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Saturday, 17 November 2007

Julia Zemiro looks like Her.

Zemiro hosted the If Awards, the Oz event for locally-made films. Tonight The Home Song Stories (which I reviewed in August) won five awards. It's a bio-pic by Tony Ayres, a Chinese-Australian.

The love sonnets were written on 27 October (two items: 'Were we alone in this metropolis' and 'I don’t know if it’s good or bad'), 28 October ('I park my car, walk to the cafĂ©'), 30 October ('You say that she has eyes that sum you up'), 31 October/1 November ('I lay an open book on the table'), 2 November ('Silence please. I’m in awe of the power'), and 4 November ('I drive through Petersham again').

Awards, and especially the speeches they generate, are always just slightly off-key. There's something degenerate about the drone of job titles you hear ("I'd like to thank my co-director and my other co-director"), and the sweaty pleasure a recipient exudes when standing at the dias.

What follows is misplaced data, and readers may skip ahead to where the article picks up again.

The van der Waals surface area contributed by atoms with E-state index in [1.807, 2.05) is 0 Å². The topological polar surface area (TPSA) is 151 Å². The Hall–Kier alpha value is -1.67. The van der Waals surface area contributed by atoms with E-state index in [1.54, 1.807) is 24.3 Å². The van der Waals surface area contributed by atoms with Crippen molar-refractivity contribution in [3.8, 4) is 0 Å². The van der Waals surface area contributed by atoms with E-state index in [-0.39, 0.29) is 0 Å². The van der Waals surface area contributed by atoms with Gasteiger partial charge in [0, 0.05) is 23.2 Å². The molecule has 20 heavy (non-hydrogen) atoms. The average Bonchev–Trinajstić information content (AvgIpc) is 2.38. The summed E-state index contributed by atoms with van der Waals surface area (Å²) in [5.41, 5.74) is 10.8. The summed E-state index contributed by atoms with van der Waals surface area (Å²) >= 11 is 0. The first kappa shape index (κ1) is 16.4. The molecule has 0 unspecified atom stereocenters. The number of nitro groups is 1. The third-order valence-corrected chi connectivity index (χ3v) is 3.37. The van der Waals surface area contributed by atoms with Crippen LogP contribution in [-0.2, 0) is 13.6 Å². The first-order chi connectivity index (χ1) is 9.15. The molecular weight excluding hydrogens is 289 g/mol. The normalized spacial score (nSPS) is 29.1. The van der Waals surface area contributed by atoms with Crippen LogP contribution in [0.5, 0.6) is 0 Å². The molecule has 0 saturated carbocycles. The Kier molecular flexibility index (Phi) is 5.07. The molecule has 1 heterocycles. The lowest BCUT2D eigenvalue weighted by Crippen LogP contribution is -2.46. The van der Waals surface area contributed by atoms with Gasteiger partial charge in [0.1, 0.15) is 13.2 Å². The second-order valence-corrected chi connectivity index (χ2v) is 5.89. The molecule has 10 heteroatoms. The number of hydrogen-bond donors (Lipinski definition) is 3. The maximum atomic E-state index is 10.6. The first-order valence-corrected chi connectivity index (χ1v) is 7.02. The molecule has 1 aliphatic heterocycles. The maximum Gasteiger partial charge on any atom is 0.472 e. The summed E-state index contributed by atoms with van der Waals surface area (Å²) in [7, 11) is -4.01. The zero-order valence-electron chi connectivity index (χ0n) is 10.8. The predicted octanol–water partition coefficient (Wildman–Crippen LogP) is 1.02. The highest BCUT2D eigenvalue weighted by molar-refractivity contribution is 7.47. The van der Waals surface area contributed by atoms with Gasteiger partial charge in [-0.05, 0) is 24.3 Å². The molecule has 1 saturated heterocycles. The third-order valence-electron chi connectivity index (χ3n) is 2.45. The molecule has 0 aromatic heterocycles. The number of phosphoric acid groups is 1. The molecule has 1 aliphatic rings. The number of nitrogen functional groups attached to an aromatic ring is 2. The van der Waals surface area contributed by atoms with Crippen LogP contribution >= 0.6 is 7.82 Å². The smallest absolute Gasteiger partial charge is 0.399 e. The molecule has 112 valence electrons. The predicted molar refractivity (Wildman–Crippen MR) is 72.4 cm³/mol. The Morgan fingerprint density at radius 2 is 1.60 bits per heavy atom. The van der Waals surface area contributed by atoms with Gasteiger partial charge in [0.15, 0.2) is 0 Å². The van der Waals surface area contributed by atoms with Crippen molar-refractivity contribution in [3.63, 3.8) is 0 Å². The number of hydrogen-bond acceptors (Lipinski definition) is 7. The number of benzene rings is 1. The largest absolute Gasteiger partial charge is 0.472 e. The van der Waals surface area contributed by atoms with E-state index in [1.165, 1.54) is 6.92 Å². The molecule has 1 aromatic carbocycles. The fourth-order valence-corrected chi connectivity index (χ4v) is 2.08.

It's not cool to be so overwhelmed by the acceptance of your peers. Worst of all are the sweet endearments ("I can't name you all but you know I love you") that spring like posies of cut flowers from their lips. Their awful graciousness ("I'd like to recognise the original owners of this land").

Their smug fulfillment. Safety in numbers. Money is involved.

Thank god for Zemiro. A real, live woman who admits to swooning over Mel Gibson at the Belvoir Theatre in the seventies, with her mum waiting outside, in the car, urging her daughter (with two friends, natch) to get the young man's autograph.

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